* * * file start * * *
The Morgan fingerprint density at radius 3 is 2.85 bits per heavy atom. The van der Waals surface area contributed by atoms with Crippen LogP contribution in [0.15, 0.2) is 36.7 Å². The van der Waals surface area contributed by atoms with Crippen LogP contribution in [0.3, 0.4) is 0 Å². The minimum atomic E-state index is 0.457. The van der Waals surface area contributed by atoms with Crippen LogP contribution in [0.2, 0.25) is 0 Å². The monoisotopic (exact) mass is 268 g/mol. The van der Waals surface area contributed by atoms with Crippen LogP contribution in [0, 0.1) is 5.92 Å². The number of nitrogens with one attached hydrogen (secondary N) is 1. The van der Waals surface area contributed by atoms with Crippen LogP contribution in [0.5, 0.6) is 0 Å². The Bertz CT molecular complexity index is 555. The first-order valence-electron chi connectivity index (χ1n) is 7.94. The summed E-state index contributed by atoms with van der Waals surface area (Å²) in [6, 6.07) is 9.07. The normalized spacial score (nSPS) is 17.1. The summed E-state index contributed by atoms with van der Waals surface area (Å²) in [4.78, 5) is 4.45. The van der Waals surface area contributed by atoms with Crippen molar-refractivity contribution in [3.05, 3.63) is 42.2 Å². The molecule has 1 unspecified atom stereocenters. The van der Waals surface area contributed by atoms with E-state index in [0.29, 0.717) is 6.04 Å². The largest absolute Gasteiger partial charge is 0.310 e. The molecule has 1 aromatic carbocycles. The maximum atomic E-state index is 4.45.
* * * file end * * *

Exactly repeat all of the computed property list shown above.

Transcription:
The Morgan fingerprint density at radius 3 is 2.85 bits per heavy atom. The van der Waals surface area contributed by atoms with Crippen LogP contribution in [0.15, 0.2) is 36.7 Å². The van der Waals surface area contributed by atoms with Crippen LogP contribution in [0.3, 0.4) is 0 Å². The minimum atomic E-state index is 0.457. The van der Waals surface area contributed by atoms with Crippen LogP contribution in [0.2, 0.25) is 0 Å². The monoisotopic (exact) mass is 268 g/mol. The van der Waals surface area contributed by atoms with Crippen LogP contribution in [0, 0.1) is 5.92 Å². The number of nitrogens with one attached hydrogen (secondary N) is 1. The van der Waals surface area contributed by atoms with Crippen LogP contribution in [0.5, 0.6) is 0 Å². The Bertz CT molecular complexity index is 555. The first-order valence-electron chi connectivity index (χ1n) is 7.94. The summed E-state index contributed by atoms with van der Waals surface area (Å²) in [6, 6.07) is 9.07. The normalized spacial score (nSPS) is 17.1. The summed E-state index contributed by atoms with van der Waals surface area (Å²) in [4.78, 5) is 4.45. The van der Waals surface area contributed by atoms with Crippen molar-refractivity contribution in [3.05, 3.63) is 42.2 Å². The molecule has 1 unspecified atom stereocenters. The van der Waals surface area contributed by atoms with E-state index in [0.29, 0.717) is 6.04 Å². The largest absolute Gasteiger partial charge is 0.310 e. The molecule has 1 aromatic carbocycles. The maximum atomic E-state index is 4.45.